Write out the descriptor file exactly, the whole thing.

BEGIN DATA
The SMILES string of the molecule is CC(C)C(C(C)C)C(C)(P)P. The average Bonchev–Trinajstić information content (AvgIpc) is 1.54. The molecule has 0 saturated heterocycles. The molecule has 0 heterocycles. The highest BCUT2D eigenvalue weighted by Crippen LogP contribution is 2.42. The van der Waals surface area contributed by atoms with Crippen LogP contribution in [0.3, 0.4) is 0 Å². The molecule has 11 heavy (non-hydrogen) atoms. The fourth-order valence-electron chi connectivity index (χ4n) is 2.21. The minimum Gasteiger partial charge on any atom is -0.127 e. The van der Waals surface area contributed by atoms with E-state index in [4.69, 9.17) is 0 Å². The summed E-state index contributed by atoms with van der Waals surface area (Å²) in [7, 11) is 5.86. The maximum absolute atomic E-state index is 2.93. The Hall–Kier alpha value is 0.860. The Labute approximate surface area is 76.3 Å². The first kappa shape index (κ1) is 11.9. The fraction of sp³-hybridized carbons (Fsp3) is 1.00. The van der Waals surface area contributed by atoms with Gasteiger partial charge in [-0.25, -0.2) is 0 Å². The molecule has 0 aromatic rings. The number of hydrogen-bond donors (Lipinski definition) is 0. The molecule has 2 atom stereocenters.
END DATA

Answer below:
The SMILES string of the molecule is CC(C)C(C(C)C)C(C)(P)P. The average Bonchev–Trinajstić information content (AvgIpc) is 1.54. The molecule has 0 saturated heterocycles. The molecule has 0 heterocycles. The highest BCUT2D eigenvalue weighted by Crippen LogP contribution is 2.42. The van der Waals surface area contributed by atoms with Crippen LogP contribution in [0.3, 0.4) is 0 Å². The molecule has 11 heavy (non-hydrogen) atoms. The fourth-order valence-electron chi connectivity index (χ4n) is 2.21. The minimum Gasteiger partial charge on any atom is -0.127 e. The van der Waals surface area contributed by atoms with E-state index in [4.69, 9.17) is 0 Å². The summed E-state index contributed by atoms with van der Waals surface area (Å²) in [7, 11) is 5.86. The maximum absolute atomic E-state index is 2.93. The Hall–Kier alpha value is 0.860. The Labute approximate surface area is 76.3 Å². The first kappa shape index (κ1) is 11.9. The fraction of sp³-hybridized carbons (Fsp3) is 1.00. The van der Waals surface area contributed by atoms with Gasteiger partial charge in [-0.25, -0.2) is 0 Å². The molecule has 0 aromatic rings. The number of hydrogen-bond donors (Lipinski definition) is 0. The molecule has 2 atom stereocenters.